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The Medium (PlayStation 5) artwork

The Medium (PlayStation 5) review

"Not Even Medium"

The Medium is known as "that game with the split screen gimmick," at least to those who never played but seen glimpses.

To put things into perspective, the story revolves around Marianne, a medium who can interact with spirits and the spirit realm. This is demonstrated during segments where, as Marianne is wandering the realm of the living through abandoned structures and forests, she will experience sudden headaches. In turn, this propels Marianne into the spirit realm while also co-existing in the living realm, thus the split screen gimmick. Here you'll navigate two versions of her, at the same time, in what can best be described as a "next-gen" rendition of Spot the Difference; you must solve puzzles by finding clues and objects in the environments, with important things usually tucked away in one realm. When described in that manner, it sounds... "interesting," to say the least.

The shocking thing is that, once you actually play it, you realize the split screen segments are not that common. Considering the devs, Bloober Team, have stated that the game has been on hiatus since 2012, due to technology not being powerful enough to pull off their desired gimmick, this is a surprise in itself. The concept shows up periodically in two instances: during cinematic cutscenes and Spot the Difference gameplay portions. The rest of The Medium plays out like a usual 3D adventure title that has a mixture of fixed camera angles and third-person viewpoints for dramatic effect, similar to oldschool Silent Hill and Resident Evil titles. This is an intentional nod, as the devs drew particular inspiration from Silent Hill with abstract settings and unsettling atmosphere; the team even went out of their way to hire the original Silent Hill composer, Akira Yamaoka.

With its leading gimmick being particularly lacking in presence, The Medium still sounds like a potential engaging playthrough. It's not. In fact, completing the game will likely be one of the most dreadful experiences you'll have for a laundry list of reasons.

The first casualty is the split screen gimmick. The only real thing it has going on is the visual presentation, essentially a tech demo to show off the power of the latest hardware it's running on. The actual gameplay design is restricted, as you're basically locked into a specific area and with a particular method of gameplay. If this was done in a smart way, fine, but you're literally walking between one, two, or three small rooms and waiting for button prompts to appear so you can grab an item. You then walk back to the obvious spot it's supposed to be placed in and do this two or three more times until the next area opens up. This happens in nearly every split screen segment til the very end of the game.

The team doesn't make any effort in diverting from this flow, except for one moment that comes off so clever that it was likely included by accident. The puzzle involves time manipulation and it's such an intriguing use of the split screen that you're expecting other unique scenarios going forward. They never come and worse, this specific puzzle occurs near the beginning, so the dry spell starts early. Instead, they're content with Spot the Difference "puzzles" and out-of-body moments where your spirit form can temporarily walk away from your living form in order to grab an item previously inaccessible; the latter is literally just a timed-variation of the former.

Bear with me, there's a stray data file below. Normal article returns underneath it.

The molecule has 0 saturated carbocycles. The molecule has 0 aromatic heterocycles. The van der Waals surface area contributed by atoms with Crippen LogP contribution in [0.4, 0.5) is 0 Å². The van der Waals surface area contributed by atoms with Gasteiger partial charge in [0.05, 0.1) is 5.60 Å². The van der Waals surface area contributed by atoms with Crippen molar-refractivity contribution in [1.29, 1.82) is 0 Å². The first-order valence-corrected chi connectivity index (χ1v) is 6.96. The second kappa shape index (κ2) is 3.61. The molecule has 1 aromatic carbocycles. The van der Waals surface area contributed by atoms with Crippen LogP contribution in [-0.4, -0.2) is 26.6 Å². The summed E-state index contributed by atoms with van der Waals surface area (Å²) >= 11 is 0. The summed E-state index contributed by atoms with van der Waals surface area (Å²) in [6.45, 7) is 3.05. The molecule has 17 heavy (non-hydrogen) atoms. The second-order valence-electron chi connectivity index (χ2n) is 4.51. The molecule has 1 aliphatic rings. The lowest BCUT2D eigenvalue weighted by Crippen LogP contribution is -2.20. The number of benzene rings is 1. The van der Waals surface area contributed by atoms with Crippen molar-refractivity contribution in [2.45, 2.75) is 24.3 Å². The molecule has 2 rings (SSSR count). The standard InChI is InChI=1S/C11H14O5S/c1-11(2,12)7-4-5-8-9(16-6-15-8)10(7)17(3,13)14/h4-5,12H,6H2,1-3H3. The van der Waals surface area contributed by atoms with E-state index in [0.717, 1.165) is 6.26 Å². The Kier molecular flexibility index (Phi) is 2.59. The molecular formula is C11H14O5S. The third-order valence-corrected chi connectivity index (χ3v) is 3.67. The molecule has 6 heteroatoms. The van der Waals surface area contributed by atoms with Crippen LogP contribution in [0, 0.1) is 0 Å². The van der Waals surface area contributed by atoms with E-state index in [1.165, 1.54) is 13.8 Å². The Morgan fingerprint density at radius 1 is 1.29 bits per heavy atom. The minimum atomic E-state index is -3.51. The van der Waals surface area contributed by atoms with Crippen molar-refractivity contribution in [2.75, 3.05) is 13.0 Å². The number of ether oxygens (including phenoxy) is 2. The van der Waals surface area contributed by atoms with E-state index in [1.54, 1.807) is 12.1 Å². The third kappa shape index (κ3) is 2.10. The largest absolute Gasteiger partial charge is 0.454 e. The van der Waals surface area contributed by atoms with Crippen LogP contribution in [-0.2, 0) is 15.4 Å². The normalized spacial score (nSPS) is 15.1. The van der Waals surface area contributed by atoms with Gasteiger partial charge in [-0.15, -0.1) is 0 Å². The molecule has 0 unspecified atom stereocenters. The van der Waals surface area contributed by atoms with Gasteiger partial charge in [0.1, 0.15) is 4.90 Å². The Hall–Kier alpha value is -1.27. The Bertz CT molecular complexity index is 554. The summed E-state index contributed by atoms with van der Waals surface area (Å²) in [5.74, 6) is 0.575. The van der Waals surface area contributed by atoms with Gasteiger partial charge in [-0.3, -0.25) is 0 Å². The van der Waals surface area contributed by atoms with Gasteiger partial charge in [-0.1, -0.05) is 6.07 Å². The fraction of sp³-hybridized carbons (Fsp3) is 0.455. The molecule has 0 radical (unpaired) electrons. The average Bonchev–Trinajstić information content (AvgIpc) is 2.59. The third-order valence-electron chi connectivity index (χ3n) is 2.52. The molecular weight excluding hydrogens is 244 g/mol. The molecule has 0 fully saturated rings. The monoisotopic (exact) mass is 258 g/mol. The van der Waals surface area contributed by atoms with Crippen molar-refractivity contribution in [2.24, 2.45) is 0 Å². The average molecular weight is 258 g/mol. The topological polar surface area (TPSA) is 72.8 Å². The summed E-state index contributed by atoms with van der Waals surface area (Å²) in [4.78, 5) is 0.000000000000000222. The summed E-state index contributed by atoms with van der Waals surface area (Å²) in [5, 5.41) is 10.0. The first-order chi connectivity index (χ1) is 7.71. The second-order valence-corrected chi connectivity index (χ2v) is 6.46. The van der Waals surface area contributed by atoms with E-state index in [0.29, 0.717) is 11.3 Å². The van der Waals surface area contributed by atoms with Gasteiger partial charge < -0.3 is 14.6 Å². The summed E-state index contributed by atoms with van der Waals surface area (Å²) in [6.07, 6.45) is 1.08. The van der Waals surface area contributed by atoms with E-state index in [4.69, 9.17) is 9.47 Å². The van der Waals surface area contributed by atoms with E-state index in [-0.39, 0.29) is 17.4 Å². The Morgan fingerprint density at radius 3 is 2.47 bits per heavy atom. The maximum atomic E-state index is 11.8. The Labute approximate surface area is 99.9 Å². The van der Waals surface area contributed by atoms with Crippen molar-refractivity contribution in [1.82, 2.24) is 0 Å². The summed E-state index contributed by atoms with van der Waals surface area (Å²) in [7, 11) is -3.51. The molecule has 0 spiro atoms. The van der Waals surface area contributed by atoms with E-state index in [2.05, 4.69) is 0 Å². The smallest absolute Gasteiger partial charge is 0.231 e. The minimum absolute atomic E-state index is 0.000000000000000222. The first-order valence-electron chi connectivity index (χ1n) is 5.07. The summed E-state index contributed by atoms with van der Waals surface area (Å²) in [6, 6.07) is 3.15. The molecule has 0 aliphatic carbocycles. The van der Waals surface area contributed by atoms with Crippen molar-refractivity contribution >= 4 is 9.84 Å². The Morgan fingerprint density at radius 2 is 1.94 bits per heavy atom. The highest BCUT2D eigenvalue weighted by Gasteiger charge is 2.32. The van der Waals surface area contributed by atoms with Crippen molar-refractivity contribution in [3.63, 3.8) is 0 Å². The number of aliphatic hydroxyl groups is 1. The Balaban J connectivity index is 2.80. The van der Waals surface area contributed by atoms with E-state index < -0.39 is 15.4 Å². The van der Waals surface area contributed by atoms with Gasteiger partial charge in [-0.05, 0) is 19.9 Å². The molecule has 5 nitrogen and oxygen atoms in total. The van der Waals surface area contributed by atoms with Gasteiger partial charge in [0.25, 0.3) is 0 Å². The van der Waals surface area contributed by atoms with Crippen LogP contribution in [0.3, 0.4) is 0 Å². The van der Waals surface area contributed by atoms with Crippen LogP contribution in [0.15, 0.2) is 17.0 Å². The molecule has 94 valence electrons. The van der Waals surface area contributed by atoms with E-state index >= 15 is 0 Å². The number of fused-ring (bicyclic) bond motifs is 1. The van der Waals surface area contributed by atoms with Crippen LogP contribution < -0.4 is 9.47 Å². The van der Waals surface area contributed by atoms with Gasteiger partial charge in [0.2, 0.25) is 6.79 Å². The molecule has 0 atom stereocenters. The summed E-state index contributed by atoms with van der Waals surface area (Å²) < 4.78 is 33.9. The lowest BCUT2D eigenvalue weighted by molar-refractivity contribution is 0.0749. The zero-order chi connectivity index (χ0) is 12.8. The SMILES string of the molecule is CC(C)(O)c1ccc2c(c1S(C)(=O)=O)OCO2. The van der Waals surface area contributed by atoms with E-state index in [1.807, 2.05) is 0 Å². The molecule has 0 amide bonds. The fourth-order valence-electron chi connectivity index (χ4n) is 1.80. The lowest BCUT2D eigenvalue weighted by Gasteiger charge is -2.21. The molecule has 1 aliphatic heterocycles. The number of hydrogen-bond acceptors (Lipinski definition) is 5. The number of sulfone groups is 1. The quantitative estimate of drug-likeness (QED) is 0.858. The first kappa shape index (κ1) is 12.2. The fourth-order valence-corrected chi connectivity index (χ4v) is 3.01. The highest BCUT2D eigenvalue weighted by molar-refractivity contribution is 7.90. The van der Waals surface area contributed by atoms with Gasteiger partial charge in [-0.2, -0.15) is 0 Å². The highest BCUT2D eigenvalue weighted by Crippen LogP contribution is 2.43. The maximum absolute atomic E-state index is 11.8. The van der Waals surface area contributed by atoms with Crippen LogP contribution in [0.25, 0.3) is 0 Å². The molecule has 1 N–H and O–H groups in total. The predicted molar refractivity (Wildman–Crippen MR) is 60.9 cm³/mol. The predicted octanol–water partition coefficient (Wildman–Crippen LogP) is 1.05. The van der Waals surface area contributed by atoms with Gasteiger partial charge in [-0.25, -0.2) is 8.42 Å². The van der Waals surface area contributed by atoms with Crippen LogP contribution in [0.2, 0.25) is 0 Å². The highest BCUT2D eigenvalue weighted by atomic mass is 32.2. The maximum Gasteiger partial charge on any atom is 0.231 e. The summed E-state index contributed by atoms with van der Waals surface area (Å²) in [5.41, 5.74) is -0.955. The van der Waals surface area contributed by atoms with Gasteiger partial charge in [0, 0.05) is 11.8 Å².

Also, the problem with these segments being "locked in" is the fact that there's zero tension or anxiety when walking around. Marianne is constantly roaming ominous, dreary environments in the living realm, and abstract surroundings and structures made of human figures in the spirit realm, yet not once do you feel in danger of being attacked or fear of the unknown. Does that mean the non-split screen portions have a lot more going with them? Regrettably no. Every other gameplay aspect is also its own section and locked in, preventing other portions to mix or blend with one another. That's the biggest tragedy of The Medium: everything becomes predictable and boring after you've barely played for two hours.

Take for instance the fact that you can get hurt and die in this game. You think that dynamic would add a semblance of weight to your actions, but it doesn't. Most of these situations involve a monster that stalks and hunts you throughout the story, and one of two gameplay sequences will occur. The first are segments where you're running away from the beast through long winding corridors; sometimes you'll turn left, sometimes you'll turn right, but ultimately you'll just press the analog stick forward. The second instance involves stealth! D... don't get too excited, because it's bad. The monster is basically slowly walking around in circles or figure-eight pathways in a small environment, so the solution is to literally wait, watch his patterns, and just ignore him as you walk by. There's zero stakes in either situation, because you'll just respawn at the start of each brief scenario if you fail.